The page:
Posted by: Mark Nielsen | October 9, 2008

Wilco: Music You Hate to Hate

There are bands and singers that come around every once in awhile that I wish I could like, and I know I really ought to like –given how similar they are to other acts I like (in subject matter, or their overall sound)– but I just can’t bring myself to enjoy their music. Do you know what I mean?

The quintessential band that falls into this category for me has always been the Rolling Stones (who didn’t just come around, obviously, but have been here since the Stone Age). I appreciate their music intellectually. “Sympathy for the Devil” was a masterpiece, of a sort. I think Keith Richards is one of the best rhythm guitarists ever (players of the Guitar Hero video game will recall his tasty licks). I even agree that “Satisfaction” is the best rock and roll song ever, as determined in some poll a few years ago. But I can’t say I like the Stones.

Another band I felt this way about, up until their last album, is Chicago’s own Wilco. Their first few years, I liked the singles I heard on the radio. I also appreciated the work they did on the two excellent Mermaid Avenue records, where along with U.K. hard-folker Billy Bragg, they took some long-dormant lyrics written by the incomparable Woody Guthrie and set them to music, in a variety of styles. I thought, “Hey, Wilco started out as an alternative country act, they’re supposedly very “literary”, their drummer Glenn Kotche went to my high school and graduated with my sister … what’s not to like?”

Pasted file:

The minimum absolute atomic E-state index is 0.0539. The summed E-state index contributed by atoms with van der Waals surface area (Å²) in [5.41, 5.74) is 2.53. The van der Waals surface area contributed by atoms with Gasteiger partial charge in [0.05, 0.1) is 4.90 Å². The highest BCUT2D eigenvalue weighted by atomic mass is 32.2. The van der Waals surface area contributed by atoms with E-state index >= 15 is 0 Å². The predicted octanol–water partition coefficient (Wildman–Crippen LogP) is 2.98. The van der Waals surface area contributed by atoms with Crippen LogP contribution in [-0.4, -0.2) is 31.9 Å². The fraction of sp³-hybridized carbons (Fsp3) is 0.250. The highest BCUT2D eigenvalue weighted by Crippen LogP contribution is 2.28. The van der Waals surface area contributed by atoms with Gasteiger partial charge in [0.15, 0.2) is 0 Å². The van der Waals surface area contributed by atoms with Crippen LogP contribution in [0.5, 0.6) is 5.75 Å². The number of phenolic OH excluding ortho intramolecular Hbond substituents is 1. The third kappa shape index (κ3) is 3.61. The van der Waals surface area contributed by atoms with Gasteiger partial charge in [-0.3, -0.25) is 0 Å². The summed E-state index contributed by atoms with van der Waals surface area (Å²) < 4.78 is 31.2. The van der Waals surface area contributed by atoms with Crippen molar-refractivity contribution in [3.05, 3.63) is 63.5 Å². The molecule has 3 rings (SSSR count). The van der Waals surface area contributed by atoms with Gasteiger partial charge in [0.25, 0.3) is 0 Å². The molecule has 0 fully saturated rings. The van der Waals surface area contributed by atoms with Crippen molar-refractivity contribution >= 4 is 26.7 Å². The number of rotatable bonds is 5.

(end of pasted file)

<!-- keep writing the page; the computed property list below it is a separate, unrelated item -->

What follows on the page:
Then I actually bought and listened to the 1999 Summerteeth record, and found it sort of plodding on the whole, interesting but not much fun. A few years later, I tried again with the critically lauded Yankee Hotel Foxtrot, only to discover it was even more depressing and unnecessarily heady — a musically dense, lyrically brooding, overproduced attempt to write and perform something “important”. I gave it plenty of listens to see if the record would grow on me, win me over. But it didn’t, so I threw in the towel and put the band in that “respectable but tedious” category with the Rolling Stones.

But around that same time, I heard an interview and some radio talkshow business discussing leader and main lyricist Jeff Tweedy’s struggle with clinical depression. He was beating it, though, so I figured maybe the band’s music would benefit from the change as well. And with last year’s Sky Blue Sky, which as usual I bought well after the release date, I find I actually do like their unique voice and musical vision. At least it’s more hopeful and moving now, instead of just keen observations of what’s wrong with the world. Whew! Finally. Thank God for serotonin reuptake inhibitor drugs, or whatever helped Tweedy turn his negative outlook into a reasonably positive one (without being willfully ignorant and upbeat).

Now Wilco’s out on the road with my man Neil Young, Kotche recently worked with Kronos Quartet (like another fave, Elvis Costello, once did with the Brodsky String Quartet), and Tweedy’s a comfortable family man, and among the more respected mid-career veterans of the music scene. That makes me happy.

For evidence of peace of mind (in the midst of war), just look at the progression from frustration to acceptance, from doubt to a kind of faith, in the following two Wilco songs. The first is from 1999 (Summerteeth), the second from 2007 (Sky Blue Sky).

Can’t Stand It – by Wilco (J. Tweedy)

The Way Things Go